5 Reasons Why Yankees Made Huge Mistake in Signing Masahiro Tanaka

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5 Reasons Why Signing Tanaka Was A Mistake

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The New York Yankees signed former Rakuten Golden Eagles ace Masahiro Tanaka to a seven-year contract worth $155 million and the arrival of the coveted right-hander makes them instant World Series contenders for the upcoming 2014 season.

While the Yankees can be considered winners for landing the coveted Japanese hurler – arguably the top pitcher available in the free-agent market this offseason – every contract comes with a lot of risk and in this case, things are no different, especially considering the fact that Tanaka has never thrown a single pitch in the States and that is unclear how his talent will translate to the MLB level.

There’s always a chance that things pan out, but there are huge chances that the Yankees have made a huge mistake giving that kind of contract to Tanaka and it wouldn’t be strange to see things going south after a years.

The Yankees are in full win-now mode, but their window is quite short since the roster is full with veterans and there aren’t many prospects ready to make an impact in the near future. Tanaka will surely anchor the pitching staff in the following two or maybe three years that the Yankees will contend, but it doesn’t seem possible to see this team contending through the next seven years.

In short, the Yankees made a huge mistake landing Tanaka with such a huge contract looking towards the future of the team as his presence might be a curse more than a blessing down the road. Here are five reasons why.

Juan Pablo Aravena is a sports writer for RantSports.com. Follow him on Twitter @jparavenarant or add him to your network on Google.

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5. Too Much Money

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The Yankees gave Tanaka a contract that will ultimately pay him $155 million in seven years, although it has an opt-out clause after the fourth year. Nonetheless, that is nearly $100 million guaranteed and while nobody can argue against Tanaka’s quality, that’s simply too much money for a player that hasn’t thrown a single pitch at the MLB level.

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4. Full No-Trade Clause

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The contract given to Tanaka includes a no-trade clause, so they essentially gave him full control of his destiny. Very few players have this kind of luxury in the league and while it was a nice move to secure his signing, it could haunt the Yankees in a few more years.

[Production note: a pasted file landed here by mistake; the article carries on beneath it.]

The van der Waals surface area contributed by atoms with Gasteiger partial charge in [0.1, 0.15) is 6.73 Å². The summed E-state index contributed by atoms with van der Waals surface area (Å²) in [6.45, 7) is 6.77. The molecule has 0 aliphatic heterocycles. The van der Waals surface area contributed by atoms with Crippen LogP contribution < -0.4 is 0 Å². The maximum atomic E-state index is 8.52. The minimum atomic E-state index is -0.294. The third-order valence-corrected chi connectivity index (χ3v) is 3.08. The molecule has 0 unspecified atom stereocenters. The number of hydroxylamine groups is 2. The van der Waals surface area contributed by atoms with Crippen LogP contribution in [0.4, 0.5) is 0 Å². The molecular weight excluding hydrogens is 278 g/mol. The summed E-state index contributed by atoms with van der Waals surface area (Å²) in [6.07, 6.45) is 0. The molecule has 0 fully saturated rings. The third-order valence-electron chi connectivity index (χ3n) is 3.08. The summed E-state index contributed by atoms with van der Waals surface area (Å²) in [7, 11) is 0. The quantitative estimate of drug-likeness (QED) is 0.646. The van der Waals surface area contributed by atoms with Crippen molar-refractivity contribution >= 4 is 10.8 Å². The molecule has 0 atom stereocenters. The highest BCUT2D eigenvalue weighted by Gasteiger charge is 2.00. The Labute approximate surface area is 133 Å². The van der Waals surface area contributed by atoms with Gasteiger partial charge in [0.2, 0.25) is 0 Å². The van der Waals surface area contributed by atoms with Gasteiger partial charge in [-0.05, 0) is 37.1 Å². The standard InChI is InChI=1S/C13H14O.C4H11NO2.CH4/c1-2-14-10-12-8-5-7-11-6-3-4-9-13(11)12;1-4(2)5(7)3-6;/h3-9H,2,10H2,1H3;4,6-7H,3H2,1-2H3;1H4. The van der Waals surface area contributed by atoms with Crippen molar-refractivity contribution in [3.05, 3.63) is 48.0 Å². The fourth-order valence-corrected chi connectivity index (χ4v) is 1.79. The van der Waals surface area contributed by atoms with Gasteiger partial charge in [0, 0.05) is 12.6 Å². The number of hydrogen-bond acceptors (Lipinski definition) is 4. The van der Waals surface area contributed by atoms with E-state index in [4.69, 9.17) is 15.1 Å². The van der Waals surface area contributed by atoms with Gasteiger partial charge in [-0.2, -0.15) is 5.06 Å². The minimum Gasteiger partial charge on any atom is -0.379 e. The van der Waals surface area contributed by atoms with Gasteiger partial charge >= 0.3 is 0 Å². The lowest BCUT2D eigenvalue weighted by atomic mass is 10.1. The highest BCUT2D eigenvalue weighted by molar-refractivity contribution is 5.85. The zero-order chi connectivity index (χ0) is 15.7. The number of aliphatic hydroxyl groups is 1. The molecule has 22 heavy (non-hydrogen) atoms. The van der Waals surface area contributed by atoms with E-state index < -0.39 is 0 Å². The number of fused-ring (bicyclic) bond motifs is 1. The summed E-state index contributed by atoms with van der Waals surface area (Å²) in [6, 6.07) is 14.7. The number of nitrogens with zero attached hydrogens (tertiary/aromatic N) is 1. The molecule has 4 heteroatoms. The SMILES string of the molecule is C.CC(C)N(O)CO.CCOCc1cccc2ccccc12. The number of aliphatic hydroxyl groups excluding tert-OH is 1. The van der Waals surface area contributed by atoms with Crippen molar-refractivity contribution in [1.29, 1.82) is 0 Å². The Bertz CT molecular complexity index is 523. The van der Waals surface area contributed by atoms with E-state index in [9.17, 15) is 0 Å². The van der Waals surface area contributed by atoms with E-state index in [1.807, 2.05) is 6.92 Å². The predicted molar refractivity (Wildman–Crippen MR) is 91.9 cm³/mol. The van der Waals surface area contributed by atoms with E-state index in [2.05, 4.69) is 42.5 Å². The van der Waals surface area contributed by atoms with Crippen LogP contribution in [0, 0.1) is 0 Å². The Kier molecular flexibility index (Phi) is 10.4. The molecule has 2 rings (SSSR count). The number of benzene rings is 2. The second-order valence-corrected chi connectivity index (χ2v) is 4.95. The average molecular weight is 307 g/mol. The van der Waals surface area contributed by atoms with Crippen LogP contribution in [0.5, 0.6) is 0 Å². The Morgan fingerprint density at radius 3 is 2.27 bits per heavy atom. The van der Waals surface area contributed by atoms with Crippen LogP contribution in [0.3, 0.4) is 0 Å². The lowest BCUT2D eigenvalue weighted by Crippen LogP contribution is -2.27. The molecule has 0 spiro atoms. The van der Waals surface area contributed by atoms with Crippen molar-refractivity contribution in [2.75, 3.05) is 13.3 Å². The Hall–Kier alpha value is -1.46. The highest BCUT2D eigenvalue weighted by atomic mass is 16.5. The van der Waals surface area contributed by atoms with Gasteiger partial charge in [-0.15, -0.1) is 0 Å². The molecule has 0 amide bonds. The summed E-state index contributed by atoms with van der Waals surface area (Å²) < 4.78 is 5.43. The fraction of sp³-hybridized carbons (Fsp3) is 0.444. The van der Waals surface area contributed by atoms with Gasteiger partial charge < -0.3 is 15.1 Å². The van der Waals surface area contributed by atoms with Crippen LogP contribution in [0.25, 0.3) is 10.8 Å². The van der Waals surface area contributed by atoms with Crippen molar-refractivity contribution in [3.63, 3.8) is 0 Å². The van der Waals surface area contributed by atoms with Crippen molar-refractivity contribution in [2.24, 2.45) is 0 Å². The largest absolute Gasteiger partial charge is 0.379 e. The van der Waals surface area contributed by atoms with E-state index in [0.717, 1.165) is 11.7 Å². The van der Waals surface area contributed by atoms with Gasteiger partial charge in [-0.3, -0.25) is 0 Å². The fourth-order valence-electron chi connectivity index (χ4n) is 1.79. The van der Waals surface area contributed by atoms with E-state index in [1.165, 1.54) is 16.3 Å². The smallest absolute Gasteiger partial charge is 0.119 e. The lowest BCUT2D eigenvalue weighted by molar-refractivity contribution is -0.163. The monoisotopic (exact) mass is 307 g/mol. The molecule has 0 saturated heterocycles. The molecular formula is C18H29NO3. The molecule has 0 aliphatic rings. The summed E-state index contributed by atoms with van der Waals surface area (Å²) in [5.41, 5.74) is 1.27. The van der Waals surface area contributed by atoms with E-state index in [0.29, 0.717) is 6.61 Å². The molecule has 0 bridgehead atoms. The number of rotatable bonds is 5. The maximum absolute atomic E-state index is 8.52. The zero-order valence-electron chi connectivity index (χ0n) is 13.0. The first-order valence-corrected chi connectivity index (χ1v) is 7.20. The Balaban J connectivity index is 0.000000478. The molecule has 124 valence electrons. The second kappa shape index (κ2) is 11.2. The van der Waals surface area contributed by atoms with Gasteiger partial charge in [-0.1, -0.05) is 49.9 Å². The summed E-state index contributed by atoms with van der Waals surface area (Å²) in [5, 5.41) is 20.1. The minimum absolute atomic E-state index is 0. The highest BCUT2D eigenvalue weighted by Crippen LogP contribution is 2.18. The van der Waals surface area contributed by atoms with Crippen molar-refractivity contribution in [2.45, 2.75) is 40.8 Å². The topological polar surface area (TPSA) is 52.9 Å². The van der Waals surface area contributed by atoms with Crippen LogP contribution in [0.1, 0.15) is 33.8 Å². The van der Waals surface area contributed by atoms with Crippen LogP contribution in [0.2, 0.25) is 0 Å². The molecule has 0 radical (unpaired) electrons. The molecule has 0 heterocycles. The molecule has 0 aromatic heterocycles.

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3. Unproven Track Record

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Despite the fact that Tanaka was a star in Japan, things are different at the MLB level. The NPB is closer to a Triple-A league than the MLB level and it remains to be seen how his talent translates to the Big Leagues. Several scouts think he’s good enough to be a No. 1 or 2 talent, but if he doesn’t, he might end up being a total bust.

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2. Mileage On His Arm

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Like most Japanese pitchers, Tanaka has a huge workload based on the fact he’s only 25 years old. Tanaka has pitched over 155 innings in each of the last seven years and his final three campaigns with the Rakuten Golden Eagles he has logged 226.1, 173 and 212 innings per season. That’s a huge mileage in a player that is quite young and hasn’t even hit his prime.

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1. Things Could Always Go South

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Huge contracts like the one given to Tanaka could always end up failing and that would be a huge blow for the Yankees. Tanaka could be injury prone, could suffer Tommy John Surgery or might not even be as good as advertised. The Yankees made a huge commitment and the minor setback could spell doom for the franchise if things don’t work out as expected.

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  • buttnugget

    Debbie Downer!!!

  • donserge

    How much is too much? Due to Federal and NY state taxes Tanaka will KEEP only 44% of the $155 mil. $90 mil in taxes is the part of the contract that “too much”.

  • Wilt

    If Tanaka has a competent financial advisor he won’t pay anywhere near that amount of taxes. It’s the little guys who pay what the IRS tax table says to pay.

    • donserge

      Phil Mikelson complained big time about his tax bill in Calif, which is about the same as NY. ….I guess he can’t afford a ‘competent financial advisor’. Guess why Tiger Woods lives in FL…could it be that there are no state income taxes? You are 100% wrong….the top 10% of wage earners in the country pay around 70% of all income taxes (the figures may not be accurate, but they are close)…I guess they can’t afford ‘competent financial advisors’.

  • Wilt

    Warren Buffett payed a whopping 17.5%.